[This week's feature spotlight focuses on LGBT issues.]
2009 has so far been a tumultuous year for the gay rights movement. The LGBT community celebrated victories that were decades in the making, but these triumphs were often accompanied by stunning setbacks, and a growing fear of betrayal. This year may prove to be as historic as 1969, the year of the Stonewall riots in New York City. This week, the 40th anniversary of the Stonewall riots will be commemorated around the country. San Francisco’s Gay Pride parade will likely be one of the most spectacular events.
For the rest of this week we will be taking a look at some of the issues and personalities that define both the gay rights movement and the evolving LGBT culture. Today we begin with the most hot button issue of all: gay marriage.
Recently, proponents for legalizing same-sex marriage made a number of important gains. So far, same-sex marriage has been legalized by the Supreme Courts of Iowa and Connecticut and the legislatures of Vermont, New Hampshire and Maine. Massachusetts’s high court issued the first such ruling in 2003. States such as New York, New Jersey, Washington and Oregon also expanded their laws to recognize gay marriage, stopping short of making it legal in the state.
The big exception, of course, is California.
The California State Supreme Court ruled 6-1 this May to uphold Prop 8. The proposition amends the state constitution to define marriage as the union of a man and a woman. However, the 18,000 same-sex couples married before November 4th will remain legal.
Chief Justice Ronald George, defended the ruling as constitutional. The newly affirmed proposition creates a "sole, albeit significant, exception," to existing law, George said, so that "the designation of 'marriage' is ... now reserved for opposite-sex couples."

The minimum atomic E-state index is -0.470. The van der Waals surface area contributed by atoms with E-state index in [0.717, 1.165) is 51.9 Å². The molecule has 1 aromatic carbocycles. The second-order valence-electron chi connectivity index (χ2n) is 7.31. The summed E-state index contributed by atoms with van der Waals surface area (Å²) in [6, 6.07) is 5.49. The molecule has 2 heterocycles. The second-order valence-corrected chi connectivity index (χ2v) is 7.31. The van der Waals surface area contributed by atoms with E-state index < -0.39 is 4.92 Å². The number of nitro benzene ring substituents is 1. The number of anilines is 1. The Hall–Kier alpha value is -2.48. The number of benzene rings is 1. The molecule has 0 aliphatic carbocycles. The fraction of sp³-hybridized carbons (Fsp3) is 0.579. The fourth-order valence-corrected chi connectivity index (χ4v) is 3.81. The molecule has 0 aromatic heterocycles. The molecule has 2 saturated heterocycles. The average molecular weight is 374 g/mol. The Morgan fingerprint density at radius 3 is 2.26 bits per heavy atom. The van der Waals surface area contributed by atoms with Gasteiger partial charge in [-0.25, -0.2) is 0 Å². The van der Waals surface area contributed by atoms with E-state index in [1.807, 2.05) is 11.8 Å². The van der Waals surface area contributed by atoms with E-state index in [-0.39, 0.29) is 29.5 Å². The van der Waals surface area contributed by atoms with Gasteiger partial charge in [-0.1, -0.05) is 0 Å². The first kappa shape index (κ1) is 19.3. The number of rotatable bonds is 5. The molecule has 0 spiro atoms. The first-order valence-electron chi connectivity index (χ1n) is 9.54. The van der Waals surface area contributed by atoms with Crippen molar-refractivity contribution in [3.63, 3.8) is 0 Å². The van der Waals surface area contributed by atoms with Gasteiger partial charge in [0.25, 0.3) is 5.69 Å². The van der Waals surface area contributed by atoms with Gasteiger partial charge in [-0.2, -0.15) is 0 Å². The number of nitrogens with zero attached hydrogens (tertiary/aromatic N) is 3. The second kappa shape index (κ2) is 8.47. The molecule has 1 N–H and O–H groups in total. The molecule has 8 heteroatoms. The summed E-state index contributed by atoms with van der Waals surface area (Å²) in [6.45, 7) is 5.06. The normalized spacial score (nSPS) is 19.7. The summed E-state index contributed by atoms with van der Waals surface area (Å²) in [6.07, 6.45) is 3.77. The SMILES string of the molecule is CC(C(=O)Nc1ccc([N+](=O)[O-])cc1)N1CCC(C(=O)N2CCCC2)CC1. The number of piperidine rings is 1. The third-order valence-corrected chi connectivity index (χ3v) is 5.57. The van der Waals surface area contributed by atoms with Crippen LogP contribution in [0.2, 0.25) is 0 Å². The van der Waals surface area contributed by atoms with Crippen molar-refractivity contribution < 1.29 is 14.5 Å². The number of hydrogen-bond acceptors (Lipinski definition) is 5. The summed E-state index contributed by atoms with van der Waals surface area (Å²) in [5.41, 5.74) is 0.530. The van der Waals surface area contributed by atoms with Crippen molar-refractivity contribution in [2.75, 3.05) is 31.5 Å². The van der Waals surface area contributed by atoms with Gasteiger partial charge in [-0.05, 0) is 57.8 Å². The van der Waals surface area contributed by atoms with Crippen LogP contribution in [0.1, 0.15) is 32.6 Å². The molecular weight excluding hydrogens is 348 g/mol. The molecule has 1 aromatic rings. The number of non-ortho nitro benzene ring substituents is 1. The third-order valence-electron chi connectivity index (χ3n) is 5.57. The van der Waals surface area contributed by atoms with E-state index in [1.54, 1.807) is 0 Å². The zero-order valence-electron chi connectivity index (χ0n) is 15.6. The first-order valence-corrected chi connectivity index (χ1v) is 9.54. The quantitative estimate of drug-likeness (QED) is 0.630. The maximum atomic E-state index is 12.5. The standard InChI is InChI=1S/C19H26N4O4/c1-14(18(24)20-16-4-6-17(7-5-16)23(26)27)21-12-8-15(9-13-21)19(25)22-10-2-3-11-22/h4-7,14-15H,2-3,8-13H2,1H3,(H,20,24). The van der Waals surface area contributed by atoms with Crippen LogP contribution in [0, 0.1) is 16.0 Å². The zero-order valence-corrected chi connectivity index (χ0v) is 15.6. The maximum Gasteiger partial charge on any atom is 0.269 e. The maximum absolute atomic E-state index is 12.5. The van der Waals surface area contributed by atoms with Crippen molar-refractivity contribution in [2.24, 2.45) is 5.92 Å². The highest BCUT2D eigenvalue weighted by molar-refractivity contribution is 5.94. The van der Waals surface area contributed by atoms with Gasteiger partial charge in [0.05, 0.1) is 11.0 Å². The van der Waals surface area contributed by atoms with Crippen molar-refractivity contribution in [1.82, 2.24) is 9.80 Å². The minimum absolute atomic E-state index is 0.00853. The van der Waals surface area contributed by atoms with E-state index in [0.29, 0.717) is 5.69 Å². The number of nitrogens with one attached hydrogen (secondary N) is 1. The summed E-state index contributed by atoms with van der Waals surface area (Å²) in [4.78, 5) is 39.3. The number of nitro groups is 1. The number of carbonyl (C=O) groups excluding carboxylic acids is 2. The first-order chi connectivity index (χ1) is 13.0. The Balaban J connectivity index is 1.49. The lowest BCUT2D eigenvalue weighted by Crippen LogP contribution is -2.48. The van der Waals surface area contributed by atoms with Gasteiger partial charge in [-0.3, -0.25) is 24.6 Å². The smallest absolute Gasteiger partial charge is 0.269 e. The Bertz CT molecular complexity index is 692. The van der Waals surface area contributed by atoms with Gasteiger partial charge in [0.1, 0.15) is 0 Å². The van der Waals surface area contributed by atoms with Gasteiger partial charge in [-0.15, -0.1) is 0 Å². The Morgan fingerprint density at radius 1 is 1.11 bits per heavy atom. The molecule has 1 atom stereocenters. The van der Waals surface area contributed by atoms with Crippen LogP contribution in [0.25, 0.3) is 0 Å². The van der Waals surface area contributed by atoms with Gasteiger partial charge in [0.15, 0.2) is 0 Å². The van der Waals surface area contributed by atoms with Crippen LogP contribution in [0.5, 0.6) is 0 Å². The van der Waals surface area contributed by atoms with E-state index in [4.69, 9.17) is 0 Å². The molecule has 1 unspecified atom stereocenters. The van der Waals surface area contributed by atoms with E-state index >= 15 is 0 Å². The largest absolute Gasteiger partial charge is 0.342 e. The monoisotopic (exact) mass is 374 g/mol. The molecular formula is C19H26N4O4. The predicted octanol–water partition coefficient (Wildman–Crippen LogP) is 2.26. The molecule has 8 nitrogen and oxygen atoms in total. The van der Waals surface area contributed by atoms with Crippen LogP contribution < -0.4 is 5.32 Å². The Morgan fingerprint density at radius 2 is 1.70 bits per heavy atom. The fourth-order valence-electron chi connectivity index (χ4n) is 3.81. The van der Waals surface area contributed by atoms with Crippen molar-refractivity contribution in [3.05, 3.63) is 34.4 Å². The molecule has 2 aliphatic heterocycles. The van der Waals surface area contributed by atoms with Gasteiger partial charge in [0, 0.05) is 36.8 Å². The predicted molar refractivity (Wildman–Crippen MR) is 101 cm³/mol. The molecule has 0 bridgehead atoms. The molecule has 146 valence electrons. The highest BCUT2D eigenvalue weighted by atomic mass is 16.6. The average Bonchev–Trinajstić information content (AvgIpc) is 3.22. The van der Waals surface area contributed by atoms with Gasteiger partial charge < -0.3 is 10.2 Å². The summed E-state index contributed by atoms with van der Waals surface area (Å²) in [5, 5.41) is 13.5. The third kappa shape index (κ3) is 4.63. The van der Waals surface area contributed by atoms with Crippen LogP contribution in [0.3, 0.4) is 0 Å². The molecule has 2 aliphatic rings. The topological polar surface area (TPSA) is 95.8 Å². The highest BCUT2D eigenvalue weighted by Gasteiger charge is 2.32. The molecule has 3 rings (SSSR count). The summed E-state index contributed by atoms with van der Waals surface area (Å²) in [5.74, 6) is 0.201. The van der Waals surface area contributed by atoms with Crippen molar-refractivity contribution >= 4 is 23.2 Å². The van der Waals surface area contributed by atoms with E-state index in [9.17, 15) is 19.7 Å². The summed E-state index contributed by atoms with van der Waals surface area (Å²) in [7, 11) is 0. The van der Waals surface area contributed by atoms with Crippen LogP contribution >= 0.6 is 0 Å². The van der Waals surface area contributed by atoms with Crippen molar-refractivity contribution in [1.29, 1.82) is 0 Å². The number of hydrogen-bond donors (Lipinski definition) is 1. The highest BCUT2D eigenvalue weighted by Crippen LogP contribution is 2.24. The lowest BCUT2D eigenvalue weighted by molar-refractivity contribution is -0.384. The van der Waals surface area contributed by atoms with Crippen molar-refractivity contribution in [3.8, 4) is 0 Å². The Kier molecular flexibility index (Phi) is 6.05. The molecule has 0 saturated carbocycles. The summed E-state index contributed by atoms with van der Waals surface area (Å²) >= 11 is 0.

At the time of the ruling we reported on young people's reaction to the legal banning of more gay marriages on California:
"I just want to be able to have what other people can have. It’s almost like a stupid two-year-old feeling", says Sarah Freeman, a 21-year-old California native who identifies as lesbian. "My parents have been married a long time, so I think I view marriage as more of an important tradition than some people."
Meanwhile, President Obama has angered much of the gay community with his speech last Wednesday extending only some health care benefits to same-sex partners of federal employees. Obama's speech comes on the heels of Justice Department actions. The DOJ filed a brief calling for the dismissal of the first federal court case that challenges the constitutionality of the Defense Of Marriage Act (DOMA), while also maintaining the stance that the President wants to see a repeal of the law.
Obama has also disappointed many by failing to deliver on his promise to repeal the military's Don’t Ask Don’t Tell policy. This Wednesday, we will bring you an exclusive interview from a young gay veteran who was discharged because of the policy. On Friday, we will finish off the week with another exclusive interview with Anthony Woods, a 28-year-old gay veteran running for Congress. Woods, a native of the Bay Area, says that if elected, one of his main goals would be to repeal Don’t Ask Don’t Tell.
Woods’s candidacy shows how young gay activists are moving beyond just the goal of same-sex marriage, a theme that appeared in our earlier coverage of Prop 8.
"There are a lot of other issues, like non-discrimination laws against transgender people and universal health care," Freeman said. "We should be focusing on getting universal health care or visitation rights for anyone you want. These benefits shouldn't only be tied to marriage."
This mindset reflects a trend on the most radical wings of the gay rights movement, known as Beyond Marriage. Beyond Marriage activists believe that all types of relationships should have the opportunity to receive benefits from the government. According to their mission statement, this could include “senior citizens living together” and people in “non-conjugal relationships”.
Monday- State of the Unions
Tuesday- Profiles in Polyamory [Part I] : a new generation of gay youth emerges, and challenges the notion of "normal".
Wednesday- The High Cost of "Don't Ask, Don't Tell": a harrowing story of abuse in the military.
Thursday- Gay Music Icons and Profiles in Polyamory [Part II]
Friday- An Interview with Anthony Woods, Congressional Candidate and Gay Vet